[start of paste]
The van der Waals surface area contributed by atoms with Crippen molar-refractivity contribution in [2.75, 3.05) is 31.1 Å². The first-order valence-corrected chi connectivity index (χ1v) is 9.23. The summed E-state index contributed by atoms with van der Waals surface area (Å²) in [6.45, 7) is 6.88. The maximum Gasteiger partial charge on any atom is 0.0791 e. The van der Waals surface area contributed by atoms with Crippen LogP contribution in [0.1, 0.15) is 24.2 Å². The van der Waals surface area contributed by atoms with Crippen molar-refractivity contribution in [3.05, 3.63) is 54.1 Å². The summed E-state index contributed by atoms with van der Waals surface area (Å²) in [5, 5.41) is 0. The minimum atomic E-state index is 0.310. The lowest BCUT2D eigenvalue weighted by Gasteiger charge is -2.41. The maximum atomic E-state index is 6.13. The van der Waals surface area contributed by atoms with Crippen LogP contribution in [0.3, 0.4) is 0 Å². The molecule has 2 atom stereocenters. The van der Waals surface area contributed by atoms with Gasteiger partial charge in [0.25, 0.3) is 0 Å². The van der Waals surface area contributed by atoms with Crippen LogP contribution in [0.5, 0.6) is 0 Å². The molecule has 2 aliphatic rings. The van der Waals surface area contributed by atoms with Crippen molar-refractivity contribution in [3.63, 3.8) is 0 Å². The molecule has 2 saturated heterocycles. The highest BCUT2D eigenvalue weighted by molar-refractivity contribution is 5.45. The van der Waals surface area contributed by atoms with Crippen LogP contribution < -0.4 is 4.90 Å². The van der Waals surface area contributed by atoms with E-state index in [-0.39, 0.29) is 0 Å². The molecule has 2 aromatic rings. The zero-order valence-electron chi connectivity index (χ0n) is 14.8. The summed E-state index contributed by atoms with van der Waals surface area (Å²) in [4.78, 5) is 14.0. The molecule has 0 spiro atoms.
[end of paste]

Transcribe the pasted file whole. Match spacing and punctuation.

The van der Waals surface area contributed by atoms with Crippen molar-refractivity contribution in [2.75, 3.05) is 31.1 Å². The first-order valence-corrected chi connectivity index (χ1v) is 9.23. The summed E-state index contributed by atoms with van der Waals surface area (Å²) in [6.45, 7) is 6.88. The maximum Gasteiger partial charge on any atom is 0.0791 e. The van der Waals surface area contributed by atoms with Crippen LogP contribution in [0.1, 0.15) is 24.2 Å². The van der Waals surface area contributed by atoms with Crippen molar-refractivity contribution in [3.05, 3.63) is 54.1 Å². The summed E-state index contributed by atoms with van der Waals surface area (Å²) in [5, 5.41) is 0. The minimum atomic E-state index is 0.310. The lowest BCUT2D eigenvalue weighted by Gasteiger charge is -2.41. The maximum atomic E-state index is 6.13. The van der Waals surface area contributed by atoms with Crippen LogP contribution in [0.3, 0.4) is 0 Å². The molecule has 2 atom stereocenters. The van der Waals surface area contributed by atoms with Gasteiger partial charge in [0.25, 0.3) is 0 Å². The van der Waals surface area contributed by atoms with Crippen LogP contribution in [0.5, 0.6) is 0 Å². The molecule has 2 aliphatic rings. The van der Waals surface area contributed by atoms with Crippen molar-refractivity contribution in [3.63, 3.8) is 0 Å². The molecule has 2 saturated heterocycles. The highest BCUT2D eigenvalue weighted by molar-refractivity contribution is 5.45. The van der Waals surface area contributed by atoms with Crippen LogP contribution < -0.4 is 4.90 Å². The van der Waals surface area contributed by atoms with E-state index in [-0.39, 0.29) is 0 Å². The molecule has 2 aromatic rings. The zero-order valence-electron chi connectivity index (χ0n) is 14.8. The summed E-state index contributed by atoms with van der Waals surface area (Å²) in [4.78, 5) is 14.0. The molecule has 0 spiro atoms.